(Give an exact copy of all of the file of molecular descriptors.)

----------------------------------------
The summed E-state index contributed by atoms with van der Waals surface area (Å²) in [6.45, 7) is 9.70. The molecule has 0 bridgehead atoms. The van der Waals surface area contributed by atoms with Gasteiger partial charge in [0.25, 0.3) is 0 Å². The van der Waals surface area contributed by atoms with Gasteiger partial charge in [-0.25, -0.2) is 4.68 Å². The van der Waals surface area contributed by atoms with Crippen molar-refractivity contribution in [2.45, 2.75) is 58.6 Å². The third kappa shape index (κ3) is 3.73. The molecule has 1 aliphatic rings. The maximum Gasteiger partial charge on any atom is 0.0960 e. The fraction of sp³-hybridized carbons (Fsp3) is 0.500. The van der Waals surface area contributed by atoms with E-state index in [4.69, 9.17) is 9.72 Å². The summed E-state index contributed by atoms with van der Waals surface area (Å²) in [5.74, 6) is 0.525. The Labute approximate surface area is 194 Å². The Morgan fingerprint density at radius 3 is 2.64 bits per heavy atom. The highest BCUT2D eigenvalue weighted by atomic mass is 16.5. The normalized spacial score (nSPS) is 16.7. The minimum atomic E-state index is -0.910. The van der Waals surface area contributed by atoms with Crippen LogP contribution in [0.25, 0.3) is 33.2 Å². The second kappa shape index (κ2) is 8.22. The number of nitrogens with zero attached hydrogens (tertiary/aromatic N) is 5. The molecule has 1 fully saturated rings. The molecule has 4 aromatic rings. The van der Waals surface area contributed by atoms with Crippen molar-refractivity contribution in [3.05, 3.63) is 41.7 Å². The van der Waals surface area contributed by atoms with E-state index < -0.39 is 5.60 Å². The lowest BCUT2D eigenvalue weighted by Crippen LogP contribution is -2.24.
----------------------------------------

The summed E-state index contributed by atoms with van der Waals surface area (Å²) in [6.45, 7) is 9.70. The molecule has 0 bridgehead atoms. The van der Waals surface area contributed by atoms with Gasteiger partial charge in [0.25, 0.3) is 0 Å². The van der Waals surface area contributed by atoms with Gasteiger partial charge in [-0.25, -0.2) is 4.68 Å². The van der Waals surface area contributed by atoms with Crippen molar-refractivity contribution in [2.45, 2.75) is 58.6 Å². The third kappa shape index (κ3) is 3.73. The molecule has 1 aliphatic rings. The maximum Gasteiger partial charge on any atom is 0.0960 e. The fraction of sp³-hybridized carbons (Fsp3) is 0.500. The van der Waals surface area contributed by atoms with E-state index in [4.69, 9.17) is 9.72 Å². The summed E-state index contributed by atoms with van der Waals surface area (Å²) in [5.74, 6) is 0.525. The Labute approximate surface area is 194 Å². The Morgan fingerprint density at radius 3 is 2.64 bits per heavy atom. The highest BCUT2D eigenvalue weighted by atomic mass is 16.5. The normalized spacial score (nSPS) is 16.7. The minimum atomic E-state index is -0.910. The van der Waals surface area contributed by atoms with Crippen LogP contribution in [0.25, 0.3) is 33.2 Å². The second kappa shape index (κ2) is 8.22. The number of nitrogens with zero attached hydrogens (tertiary/aromatic N) is 5. The molecule has 1 fully saturated rings. The molecule has 4 aromatic rings. The van der Waals surface area contributed by atoms with Crippen molar-refractivity contribution in [3.05, 3.63) is 41.7 Å². The van der Waals surface area contributed by atoms with E-state index < -0.39 is 5.60 Å². The lowest BCUT2D eigenvalue weighted by Crippen LogP contribution is -2.24.